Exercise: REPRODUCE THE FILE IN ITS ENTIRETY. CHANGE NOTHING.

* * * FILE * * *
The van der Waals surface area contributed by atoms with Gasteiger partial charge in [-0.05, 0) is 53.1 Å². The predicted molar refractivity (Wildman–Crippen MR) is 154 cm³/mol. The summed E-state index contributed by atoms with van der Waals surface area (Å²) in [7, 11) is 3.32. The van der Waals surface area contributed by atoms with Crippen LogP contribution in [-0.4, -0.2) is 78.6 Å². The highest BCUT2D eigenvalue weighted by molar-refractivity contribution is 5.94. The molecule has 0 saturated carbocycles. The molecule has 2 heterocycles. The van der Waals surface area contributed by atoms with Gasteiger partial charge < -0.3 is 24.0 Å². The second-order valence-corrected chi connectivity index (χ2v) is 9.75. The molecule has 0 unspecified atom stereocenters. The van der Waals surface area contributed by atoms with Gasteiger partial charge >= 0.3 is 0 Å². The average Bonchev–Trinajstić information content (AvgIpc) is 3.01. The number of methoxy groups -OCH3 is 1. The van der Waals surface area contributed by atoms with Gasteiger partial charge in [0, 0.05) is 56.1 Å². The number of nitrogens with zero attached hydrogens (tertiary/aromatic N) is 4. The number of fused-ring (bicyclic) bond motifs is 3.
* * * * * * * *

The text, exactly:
The van der Waals surface area contributed by atoms with Gasteiger partial charge in [-0.05, 0) is 53.1 Å². The predicted molar refractivity (Wildman–Crippen MR) is 154 cm³/mol. The summed E-state index contributed by atoms with van der Waals surface area (Å²) in [7, 11) is 3.32. The van der Waals surface area contributed by atoms with Crippen LogP contribution in [-0.4, -0.2) is 78.6 Å². The highest BCUT2D eigenvalue weighted by molar-refractivity contribution is 5.94. The molecule has 0 saturated carbocycles. The molecule has 2 heterocycles. The van der Waals surface area contributed by atoms with Gasteiger partial charge < -0.3 is 24.0 Å². The second-order valence-corrected chi connectivity index (χ2v) is 9.75. The molecule has 0 unspecified atom stereocenters. The van der Waals surface area contributed by atoms with Gasteiger partial charge >= 0.3 is 0 Å². The average Bonchev–Trinajstić information content (AvgIpc) is 3.01. The number of methoxy groups -OCH3 is 1. The van der Waals surface area contributed by atoms with Gasteiger partial charge in [0, 0.05) is 56.1 Å². The number of nitrogens with zero attached hydrogens (tertiary/aromatic N) is 4. The number of fused-ring (bicyclic) bond motifs is 3.